Politicians have no business regulating Uber

Uber is caught up in arguments with municipal and state/provincial governments around the world. With government-backed taxi cartels already in place, your freedom to use Uber (and other ridesharing apps) is being held back by politicians eager to protect their friends in power.

This article isn’t about debating the finer points of regulatory law, it’s about a deeper question: Why should a politician have the right to block you from using Uber?

The whole point of being an adult is that you get to make your own decisions. We elect politicians to administer the government efficiently, not to become our parents in adulthood.

Think about it this way. Anyone driving with Uber is an adult, who has freely chosen to sign up for the service. You freely chose to download the Uber app, and now you want to make a transaction with the driver: The driver will pick you up and take you to your destination in exchange for money. Very simple. All of it accomplished through a smart phone, with no need for anyone else to get involved.

Yet, politicians can’t help but stick their noses into your business. Somehow, they think the government has a place in interfering with two adults making a simple transaction. But why?

This is part of a more serious problem underlying our society, as government is seen by some politicians as a tool to impose fear and dominance, rather than inspire empowerment and opportunity.

You should be free to make your own choices

Uber ridesharing drive
Photo credit: Ian Forrester https://creativecommons.org/licenses/by/2.0/

The very idea of taxi or Uber regulation makes no sense. What is the fear of unregulated taxis or ridesharing services? Why should one adult need permission from the government to give a ride to another adult in exchange for money?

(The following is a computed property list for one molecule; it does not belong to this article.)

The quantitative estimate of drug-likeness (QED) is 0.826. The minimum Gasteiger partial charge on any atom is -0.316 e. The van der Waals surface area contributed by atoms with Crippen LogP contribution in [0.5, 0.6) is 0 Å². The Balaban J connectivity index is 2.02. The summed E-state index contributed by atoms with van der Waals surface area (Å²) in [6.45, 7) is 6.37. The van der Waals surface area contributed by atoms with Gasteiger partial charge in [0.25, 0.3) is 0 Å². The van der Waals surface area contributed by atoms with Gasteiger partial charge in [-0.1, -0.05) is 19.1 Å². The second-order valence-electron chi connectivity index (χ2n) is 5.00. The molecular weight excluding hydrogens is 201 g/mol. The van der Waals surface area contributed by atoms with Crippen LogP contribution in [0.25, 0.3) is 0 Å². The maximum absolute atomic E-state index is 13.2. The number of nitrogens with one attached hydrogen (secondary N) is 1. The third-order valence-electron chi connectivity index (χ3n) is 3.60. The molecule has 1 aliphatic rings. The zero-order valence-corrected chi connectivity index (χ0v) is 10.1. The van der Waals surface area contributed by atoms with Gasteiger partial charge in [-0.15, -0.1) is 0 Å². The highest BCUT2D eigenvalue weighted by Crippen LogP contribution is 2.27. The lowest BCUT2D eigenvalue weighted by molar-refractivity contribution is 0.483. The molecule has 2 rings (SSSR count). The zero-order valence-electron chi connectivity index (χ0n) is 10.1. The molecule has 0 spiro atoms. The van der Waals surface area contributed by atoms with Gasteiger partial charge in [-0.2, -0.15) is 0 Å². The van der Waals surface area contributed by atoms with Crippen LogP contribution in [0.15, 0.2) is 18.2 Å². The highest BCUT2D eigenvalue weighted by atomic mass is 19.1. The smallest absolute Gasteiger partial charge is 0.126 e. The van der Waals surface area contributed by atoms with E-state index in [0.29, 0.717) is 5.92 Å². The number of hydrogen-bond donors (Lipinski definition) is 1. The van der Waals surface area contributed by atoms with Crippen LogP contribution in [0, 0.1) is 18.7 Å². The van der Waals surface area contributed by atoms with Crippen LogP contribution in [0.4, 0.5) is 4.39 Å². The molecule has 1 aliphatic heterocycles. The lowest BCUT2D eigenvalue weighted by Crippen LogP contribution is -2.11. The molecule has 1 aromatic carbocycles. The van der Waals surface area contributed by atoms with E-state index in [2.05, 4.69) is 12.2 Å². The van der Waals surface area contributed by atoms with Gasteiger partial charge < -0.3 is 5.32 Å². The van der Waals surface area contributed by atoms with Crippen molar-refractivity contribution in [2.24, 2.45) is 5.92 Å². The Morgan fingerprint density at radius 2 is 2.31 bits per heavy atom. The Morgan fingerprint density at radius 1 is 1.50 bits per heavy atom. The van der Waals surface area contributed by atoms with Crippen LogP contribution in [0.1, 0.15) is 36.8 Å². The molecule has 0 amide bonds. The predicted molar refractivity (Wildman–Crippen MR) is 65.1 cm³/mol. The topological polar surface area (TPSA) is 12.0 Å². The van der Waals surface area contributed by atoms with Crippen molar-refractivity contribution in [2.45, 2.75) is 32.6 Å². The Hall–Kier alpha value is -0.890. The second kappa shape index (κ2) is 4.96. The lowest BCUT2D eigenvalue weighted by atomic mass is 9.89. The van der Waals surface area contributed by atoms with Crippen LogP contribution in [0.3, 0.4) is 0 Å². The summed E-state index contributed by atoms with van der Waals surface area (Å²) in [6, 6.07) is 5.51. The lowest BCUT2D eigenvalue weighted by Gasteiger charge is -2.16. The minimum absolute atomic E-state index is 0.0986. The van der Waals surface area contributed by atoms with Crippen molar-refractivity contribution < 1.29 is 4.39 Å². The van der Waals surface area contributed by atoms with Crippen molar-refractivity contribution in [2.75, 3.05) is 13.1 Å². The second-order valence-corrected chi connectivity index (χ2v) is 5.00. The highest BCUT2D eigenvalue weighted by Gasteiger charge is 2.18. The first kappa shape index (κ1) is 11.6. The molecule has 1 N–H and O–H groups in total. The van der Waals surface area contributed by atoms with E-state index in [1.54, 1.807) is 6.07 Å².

The issue of safety is often brought up as the reason to regulate ridesharing/taxi services. But that assumes that the heavily regulated taxi industry is safe. As shown in a recent article in the Atlantic, that is far from the case:

“Taxi drivers have been in the headlines just like Uber has. In the past year, there have been assaults against taxi passengers reported in Seattle, Washington, D.C., Portland, Fort Lauderdale, and elsewhere. In 2012, a rash of incidents in Washington—seven assaults over the course of a few weeks—prompted the District’s taxicab commissioner to issue a warning to female passengers. At the time, the commissioner promised panic buttons would be installed by the end of that year. Now, three years later, the target date for installation is June of 2015″

Is Uber completely safe? Of course not, but neither are taxis. Total safety cannot be guaranteed in anything humans are involved in.

This isn’t just about Uber. What if you want to start-up a ridesharing service? What if you feel unsafe in taxis and want to start your own business? Why should a politician be able to step in and block you or tell people they can’t freely use your service?

Another argument used against Uber is that it doesn’t pay well. Fair enough, nobody is going to get rich from it. But again, if someone wants to make some extra money on the side, what business is that of politicians? And if we’re talking about income security, that’s on politicians, not Uber. If they are worried that people need to drive for Uber to make ends meet, our politicians should consider their own failure to help build an economy with broad based opportunity.

As I’ve written before, while politicians are giving out big breaks to their powerful well-connected friends, low-income and middle class people are struggling. Bringing in a Guaranteed Minimum Income (AKA: Negative Income Tax, Basic Income), would take care of income security and make driving for Uber or other ridesharing services a way to supplement a more stable income. That’s what politicians should be focused on.

The final point I’ll make is this: Our world has serious problems. Rising inequality, chaos and instability, terrorism, and a rapidly shifting economy. We need our elected leaders to focus on the big issues. Having them waste time telling us what kind of apps we can use and interfering with our personal choices and decisions is the surest way for the big problems to go unresolved.

Politicians have no business regulating Uber, and the sooner they realize it the better.


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